Here, we report an approach for gene expression analysis by combining a unique competitive PCR design and fully automated, extremely high-throughput matrix-assisted laser desorption ionization time-of-flight (MALDI-TOF) MS detection and quantification of oligonucleotides [hereafter called real competitive PCR (rcPCR)]. In this approach (Fig. (Fig.1),1), a single artificial mutation is introduced to constitute a standard for a gene of interest. This mutation can be placed, when possible, at a naturally occurring single-nucleotide polymorphism (SNP) site for a gene of interest. This design will offer simultaneous quantification of the expression of both alleles of a heterozygote. Detection and quantification of both the standard and the gene of interest are carried out by the fully automated, high-throughput MassARRAY system (Sequenom) with homogeneous Mass Extension assays. This technology produces results highly consistent with those from cDNA microarrays and real-time PCR for relative gene expression analysis. It is also capable of absolute gene expression quantification with extremely high sensitivity (as few as five copies of DNA were quantitatively detected). The quantification is also PCR cycle-independent. We have seamlessly incorporated the whole approach with the MassARRAY system for detection and quantification, and the RealSNP database at www.realsnp.com for assay designs, to achieve fully automated, high-throughput gene expression analysis. Even without multiplexing, 384 genes can be quantified on a 384-format silicon chip, and up to 500 chips can be run per day on a 200k MassARRAY system. This technology has broad applications in gene expression analysis, disease diagnosis, and infectious disease agent detection and quantification.

Figure 1
The rcPCR approach for gene expression analysis. Total RNA is reverse transcribed with random hexamers. Then, a competing DNA oligonucleotide (typically 80 bases long) with one base difference from the gene of interest is added before PCR. A base extension ...

Materials and Methods

DNA Constructs and Primer Designs.

The plasmid DNAs (wild type and mutant) for the DNA mixture experiment were kindly provided by Daniel Oprian (Brandeis University, Waltham, MA). The mutant carries an AAG→GAG mutation [Lys-296→Glu (K296E) mutation for the inserted bovine rhodopsin gene], and this mutation was used as the standard for competitive PCR. For all of the experiments, the PCR primers have a 10-base tag (5′-ACGTTGGATG-3′) so that they will not interfere in mass spectra.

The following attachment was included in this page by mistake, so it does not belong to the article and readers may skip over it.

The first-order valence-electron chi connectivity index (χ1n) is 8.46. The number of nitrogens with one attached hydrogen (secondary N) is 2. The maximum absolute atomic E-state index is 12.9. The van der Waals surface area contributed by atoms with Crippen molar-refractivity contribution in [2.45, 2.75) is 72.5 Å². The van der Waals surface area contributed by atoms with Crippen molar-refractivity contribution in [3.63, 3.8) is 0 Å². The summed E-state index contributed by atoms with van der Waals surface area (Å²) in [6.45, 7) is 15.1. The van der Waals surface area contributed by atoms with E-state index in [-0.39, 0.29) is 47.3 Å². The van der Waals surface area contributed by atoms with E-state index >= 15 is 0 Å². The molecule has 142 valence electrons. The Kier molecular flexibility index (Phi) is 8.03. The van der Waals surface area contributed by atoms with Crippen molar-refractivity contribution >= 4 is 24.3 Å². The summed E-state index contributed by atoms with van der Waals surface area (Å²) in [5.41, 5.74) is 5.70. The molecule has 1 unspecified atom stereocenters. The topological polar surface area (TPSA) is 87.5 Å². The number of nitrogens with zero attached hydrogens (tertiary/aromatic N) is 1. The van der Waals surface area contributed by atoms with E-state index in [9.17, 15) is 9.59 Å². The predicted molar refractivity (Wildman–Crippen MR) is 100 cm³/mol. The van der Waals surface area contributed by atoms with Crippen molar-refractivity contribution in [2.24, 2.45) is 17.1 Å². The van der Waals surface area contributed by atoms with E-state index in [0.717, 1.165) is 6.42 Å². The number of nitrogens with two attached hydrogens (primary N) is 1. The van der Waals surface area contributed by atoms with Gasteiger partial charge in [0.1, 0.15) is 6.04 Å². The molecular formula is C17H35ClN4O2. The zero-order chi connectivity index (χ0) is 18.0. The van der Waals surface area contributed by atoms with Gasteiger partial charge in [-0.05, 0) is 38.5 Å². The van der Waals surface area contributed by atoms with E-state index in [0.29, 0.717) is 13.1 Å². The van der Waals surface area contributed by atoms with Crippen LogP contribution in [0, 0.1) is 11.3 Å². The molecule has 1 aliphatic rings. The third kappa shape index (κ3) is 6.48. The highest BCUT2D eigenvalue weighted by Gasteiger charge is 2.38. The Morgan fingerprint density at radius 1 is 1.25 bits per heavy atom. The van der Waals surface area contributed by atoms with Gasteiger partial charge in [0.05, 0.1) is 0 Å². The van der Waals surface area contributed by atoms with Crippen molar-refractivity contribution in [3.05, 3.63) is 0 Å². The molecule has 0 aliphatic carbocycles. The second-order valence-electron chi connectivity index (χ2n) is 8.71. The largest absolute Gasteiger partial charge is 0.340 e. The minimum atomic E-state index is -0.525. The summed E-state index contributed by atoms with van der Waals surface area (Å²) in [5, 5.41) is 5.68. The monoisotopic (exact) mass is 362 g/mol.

All DNA oligonucleotides were purchased from Integrated DNA Technologies (Coralville, IA). For human gene expression studies, the following five genes were chosen: 18s rRNA (GenBank accession no. X03205), gene A (accession no. L08246), gene B (accession no. M54894), gene C (accession no. M20681), and gene D (accession no. M59465).

PCR primers (10-base tag excluded) were as follows: for the plasmid DNAs, 5′-TTTGGGCCCATCTTCATGAC-3′ and 5′-TCATGATGTAGATGACCGGG-3′; for 18s rRNA, 5′-GCGAAAGCATTTGCCAAG-3′ and 5′-ACGACGGTATCTGATCGTC-3′; for gene A, 5′-GTCACTACCCTCGACGCC-3′ and 5′-GAGAGATAATCTCCAGCGAC-3′; for gene B, 5′-GCAGGACATGACAACTCATC-3′ and 5′-CCATGCTACATTTGCCGAAG-3′; for gene C, 5′-AGTGCAAGGATGTCACAAG-3′ and 5′-AAATGATGATGGGCTGTCG-3′; and for gene D, 5′-TCAAGGAAACAGACACACGC-3′ and 5′-GCCCCGTTTCAACAAATTCC-3′. Extension primers were as follows: for plasmid DNAs, 5′-CATCCCGGCTTTCTTTGCC-3′; for 18s rRNA, 5′-TCAAGAACGAAAGTCGG-3′; for gene A, 5′-AGCGACTGCCGGTACAA-3′; for gene B, 5′-CGCAGCTTTAAGGAGTT-3′; for gene C, 5′-GCTGGACACTCTAAAGAGCTC-3′; and for gene D, 5′-CGCTGGCAACTGGAGTC-3′. DNA standards (typically ≈80 bases long) used as the competing templates for competitive PCR were as follows: for 18s rRNA, 5′-CTACGACGGTATCTGATCGTCTTCGAACCGCCGACTTTCGTTCTTGATTAATGAAAACATTCTTGGCAAATGCTTTCGCT-3′; for gene A, 5′-CCGAGAGATAATCTCCAGCGACTGCCGGTACAACGCGTCCTCCTCCTCCTCTGCTGGCGGCGGCGTCGAGGGTAGTGACC-3′; for gene B, 5′-GCCCATGCTACATTTGCCGAAGAGCCCTCAGGCTGGACTGCATAAACTCCTTAAAGCTGCGCAGAATGAGATGAGTTGTCATGTCCTGCAG-3′; for gene C, 5′-AATGATGATGGGCTGTCGGTAGCTGGACACTCTAAAGAGCTCTCGCACGGTGACTTGCTTTTCTTGTGACATCCTTGCAC-3′; and for gene D, 5′-CCCCGTTTCAACAAATTCCTGAGATTTGATAGACTCCAGTTGCCAGCGGAATTTAAAGTTGCGTGTGTCTGTTTCCTTGA-3′. These DNA standards were PAGE-purified by the provider (Integrated DNA Technologies) and are the reverse complement of the RNA sequence, because in the first round of competitive PCR, they will compete with the cDNAs.

Reverse Transcription.

A total of 100 ng of total RNA (prepared by J. Tullai, M. Schaffer, and G. Cooper, Boston University) was reverse transcribed by an AMV reverse transcriptase (ImProm-II, Promega) with random hexamers (0.25 μg in a 10-μl total reaction volume) at 42°C for 1 h. Alternatively, gene-specific primers (0.5 μM final concentration in a 10-μl total reaction) were used with a thermostable AMV reverse transcriptase (ThermoScript, Invitrogen), and reverse transcriptions were carried out for 1 h at 65°C.

PCR Amplification.